The Christmas Blog Series 2 (V) – Top 15 Games of 2013, 15-11

This is the first of three articles counting down my top 15 video games of 2013. It is not supposed to be anything more than those games I enjoyed playing the most – and any omissions are either because I never played them, or I did but enjoyed these 15 more.

No.15 – Crush (iOS)

The block-puzzle game is a gaming standard, and yet a genre with significant scope for innovation. Like many abstract game genres (particularly among board games), innovation comes in the form of applying existing mechanics in new combinations, or finding some other fashion of expanding the design space. Abstraction makes this significantly easier; if there is no specific theme necessitating a unifying design (for example a trading-themed game must be aesthetically based on its theme and mechanically based around some economic period or market), then “unrealistic” interactions are more possible. Crush is a good example of the block-puzzle game; it can easily be described both in terms of other games but also in more generic terms, and nevertheless plays differently to many of its competitors thanks to the subtle differences in design. The premise is simple – coloured shapes fall towards the bottom of the screen and must be removed by touching them. Every so many blocks removed unlocks an ability to remove more blocks more quickly. As the game progresses, the blocks fall faster and the time between ability uses increases, making failure inevitable. Ultimately, Crush shows well how touch mechanics are adding to the potential design space of puzzle games, and how simple skill-based games are the most inclusive and rewarding.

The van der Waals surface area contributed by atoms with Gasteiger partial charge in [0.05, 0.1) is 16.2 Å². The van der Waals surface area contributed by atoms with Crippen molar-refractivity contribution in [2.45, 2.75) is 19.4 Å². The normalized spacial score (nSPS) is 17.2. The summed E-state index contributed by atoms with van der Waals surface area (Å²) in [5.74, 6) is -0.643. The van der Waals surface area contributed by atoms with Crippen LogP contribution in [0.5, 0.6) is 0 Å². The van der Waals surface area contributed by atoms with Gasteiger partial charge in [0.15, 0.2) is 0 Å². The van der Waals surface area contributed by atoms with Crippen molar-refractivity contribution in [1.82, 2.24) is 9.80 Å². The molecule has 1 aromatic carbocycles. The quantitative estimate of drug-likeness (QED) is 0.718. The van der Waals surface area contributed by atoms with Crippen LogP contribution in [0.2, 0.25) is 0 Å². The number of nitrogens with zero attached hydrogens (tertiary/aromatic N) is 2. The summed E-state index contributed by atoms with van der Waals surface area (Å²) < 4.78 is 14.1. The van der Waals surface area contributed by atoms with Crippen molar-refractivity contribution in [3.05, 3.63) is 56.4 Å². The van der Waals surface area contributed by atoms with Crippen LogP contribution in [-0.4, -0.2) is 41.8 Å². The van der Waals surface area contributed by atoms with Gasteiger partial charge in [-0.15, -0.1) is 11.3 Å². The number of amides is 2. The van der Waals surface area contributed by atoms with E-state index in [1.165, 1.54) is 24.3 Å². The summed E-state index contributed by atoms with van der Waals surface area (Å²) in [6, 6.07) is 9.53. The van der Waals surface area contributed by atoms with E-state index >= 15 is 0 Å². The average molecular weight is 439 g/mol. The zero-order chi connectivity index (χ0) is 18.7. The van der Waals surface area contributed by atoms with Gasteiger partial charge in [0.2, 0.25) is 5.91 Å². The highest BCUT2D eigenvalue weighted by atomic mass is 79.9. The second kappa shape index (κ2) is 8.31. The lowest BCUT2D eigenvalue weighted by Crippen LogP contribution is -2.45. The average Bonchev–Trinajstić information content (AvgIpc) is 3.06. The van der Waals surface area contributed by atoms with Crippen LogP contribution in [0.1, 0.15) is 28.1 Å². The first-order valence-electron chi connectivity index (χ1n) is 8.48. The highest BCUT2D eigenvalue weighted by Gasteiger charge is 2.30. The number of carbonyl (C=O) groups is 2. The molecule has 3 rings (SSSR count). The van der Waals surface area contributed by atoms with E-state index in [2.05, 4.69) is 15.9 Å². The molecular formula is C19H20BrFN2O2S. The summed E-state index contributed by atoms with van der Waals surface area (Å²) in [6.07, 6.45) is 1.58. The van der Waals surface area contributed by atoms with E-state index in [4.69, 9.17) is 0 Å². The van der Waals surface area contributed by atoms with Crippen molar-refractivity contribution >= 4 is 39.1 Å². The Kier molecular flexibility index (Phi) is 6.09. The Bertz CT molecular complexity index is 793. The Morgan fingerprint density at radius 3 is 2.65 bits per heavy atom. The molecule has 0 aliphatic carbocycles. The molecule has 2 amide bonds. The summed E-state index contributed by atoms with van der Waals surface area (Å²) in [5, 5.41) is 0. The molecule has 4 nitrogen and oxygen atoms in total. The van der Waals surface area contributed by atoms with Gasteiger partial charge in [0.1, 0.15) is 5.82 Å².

No.14 – Runner 2 (Multiplatform)

Runner 2 took the endless runner genre onto consoles both aesthetically and mechanically; while its predecessor, Bit.Trip Runner, had used a mock-Spectrum aesthetic, Runner 2 used a surreal version of the anthropomorphised worlds of the 8- and 16- bit console platformer. It also kept the traditional obstacles and pitfalls of these games; the level structures and general UI choices effectively evoked old platform games while – like other retro reimaginings that are currently in vogue – combining this with newer game mechanics. It was not a perfect game – the endless runner nature of it, while cleverly combined with traditional platform reflex tests, was still lacking something of the level-design complexity of a more free-flowing game and while for the most part the obstacles could be reacted to in advance there were moments when the controls did not quite react fast enough to beat a level first time. Nevertheless, it was aesthetically interesting and packed full of challenges to tackle – a lengthy, enjoyable game which had some novel and highly refreshing level design aspects. Chief among these was that the different routes all permitted “100%” completion of a level – a realisation that simply having different levels of challenge within a level was not enough to encourage improvement by separating collectibles from the high-score collection aspects.

No.13 – Far Cry Blood Dragon (Multiplatform)